Cybersecurity and AI

AI in cybersecurity: threat detection, risk prediction, endpoint protection, and other applications

Cybersecurity is one of the industries that has benefitted from the advancement in the field of artificial intelligence (AI). The use of AI has led to the development of new tools that have been able to stop cyberattacks faster than before and it has also led to the rise of cybersecurity players like Darktrace.

While the cybersecurity industry has benefitted from AI advances, the cyberattack or threat vector has also evolved at the same time. This has resulted in the need for companies to constantly analyse and improve their cybersecurity position and to reach there, companies need to adopt technologies that rely on more than human intervention.

In the age of information security, AI and machine learning have already become indispensable technology. Artificial intelligence is helping companies fight malware menace to phishing attacks. Here is a look at how AI is being used in the field of cybersecurity right now.

Detection of new threats

Artificial intelligence (AI) can be used to spot cyber threats and even malicious attacks. In order to spot evolving cyber threats, traditional software systems are no longer useful since they fail to keep pace with the number of malicious attacks and malwares being created each week. AI can complement traditional software with their ability to learn continuously.

With threat vectors evolving, companies are using sophisticated algorithms to train AI on detection of malware or detect the tiniest behaviour of malware or ransomware attacks. AI can do this before the threat vector enters a system and even run pattern recognition.

Cybersecurity as an industry is moving away from reactive approach to proactive approach and AI is central to success. AI can be used for superior predictive intelligence with natural language processing capable of curating data on its own. An AI algorithm can learn about new anomalies, cyberattacks, and even prevention strategies.

Cybercriminals are getting better at their act and with AI, cybersecurity companies are getting better too. With an AI-powered cybersecurity solution, companies get the advantage of having the latest knowledge about an industry-specific danger and formulate solutions to circumvent those attacks.

Respond to bots

Another area where AI becomes useful is tackling the challenge posed by bots, which make up a huge chunk of internet traffic now. From account takeovers with stolen credentials to bogus account creation and data fraud, bots are a real challenge and manual response is no longer sufficient.

AI and machine learning can be used to build a thorough understanding of website traffic and distinguish between bots like search engine crawlers and bots that are a menace. The ability of AI to analyse a vast amount of data rapidly makes it ideal for tackling bots using supervised learning and behavioural patterns.

Risk Prediction

We are in this phase of technology adoption where multiplication of devices is happening rapidly and seemingly every device is now connected to the internet. In this rapid multiplication phase of devices, AI can help by accurately determining the number of devices that are part of a network and can break these devices into users and applications.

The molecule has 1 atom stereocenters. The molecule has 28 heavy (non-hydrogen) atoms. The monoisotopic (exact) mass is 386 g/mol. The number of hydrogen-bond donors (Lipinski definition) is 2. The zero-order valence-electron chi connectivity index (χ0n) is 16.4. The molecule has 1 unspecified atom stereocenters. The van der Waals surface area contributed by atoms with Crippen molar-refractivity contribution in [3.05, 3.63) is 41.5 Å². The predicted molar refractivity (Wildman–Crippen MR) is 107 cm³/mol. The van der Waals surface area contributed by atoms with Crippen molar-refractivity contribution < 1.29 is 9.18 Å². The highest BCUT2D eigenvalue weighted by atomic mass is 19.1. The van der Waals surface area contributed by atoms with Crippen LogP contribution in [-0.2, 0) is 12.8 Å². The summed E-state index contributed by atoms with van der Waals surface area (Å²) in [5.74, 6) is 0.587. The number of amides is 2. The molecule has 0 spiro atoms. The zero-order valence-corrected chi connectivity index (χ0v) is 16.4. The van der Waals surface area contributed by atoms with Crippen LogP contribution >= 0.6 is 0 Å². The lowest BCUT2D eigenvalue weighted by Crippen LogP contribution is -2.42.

With the help of this inventory, AI can then determine the threat exposure for each device or user and predict how and where the compromise could happen. This risk prediction can be useful in stopping the breach even before it occurs. AI systems also offer prescriptive insights to configure and improve controls and processes to reinforce cyber resilience.

Improved endpoint protection

The world woke up to a new reality in 2020 where people suddenly began working from their home, Airbnb, a cafe, or from their friend’s bedroom. This hybrid and remote work culture is here to stay and that means people will be working from devices that may or may not be authorised by an organisation and that means, there is a need for better endpoint protection.

AI helps with that too by making endpoints more secure by establishing a baseline of behaviour for each and every endpoint through repetitive training. This process is different from a traditional antivirus, which relies on digital signatures. If the definition of these signatures is not updated then the security of the device becomes questionable.

Everytime there is a new type of malware attack, an antivirus can protect an endpoint device only when its signature is updated. With AI, it is possible to flag an attack and even get support from a system administrator. The AI works endlessly to ensure that the endpoint is always protected against all the known threat vectors as well as those gaining traction.

Does AI have any disadvantages?

AI is truly a game changer for the cybersecurity industry and it only makes cyber intelligence more robust. However, that improved and assisted intelligence comes with a huge cost, in terms of financial investment as well as deputing resources.

One of the challenges companies face is accruing distinct sets of data required to train an AI system. Companies need access to malware codes, non-malicious codes, and anomalies to train their AI algorithm and deliver proactive cyber intelligence. The biggest downside being that even cybercriminals have access to AI and as they improve their threat vector, companies need to evolve their AI at twice the speed.

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2048 1154 Editorial Staff

Editorial Staff

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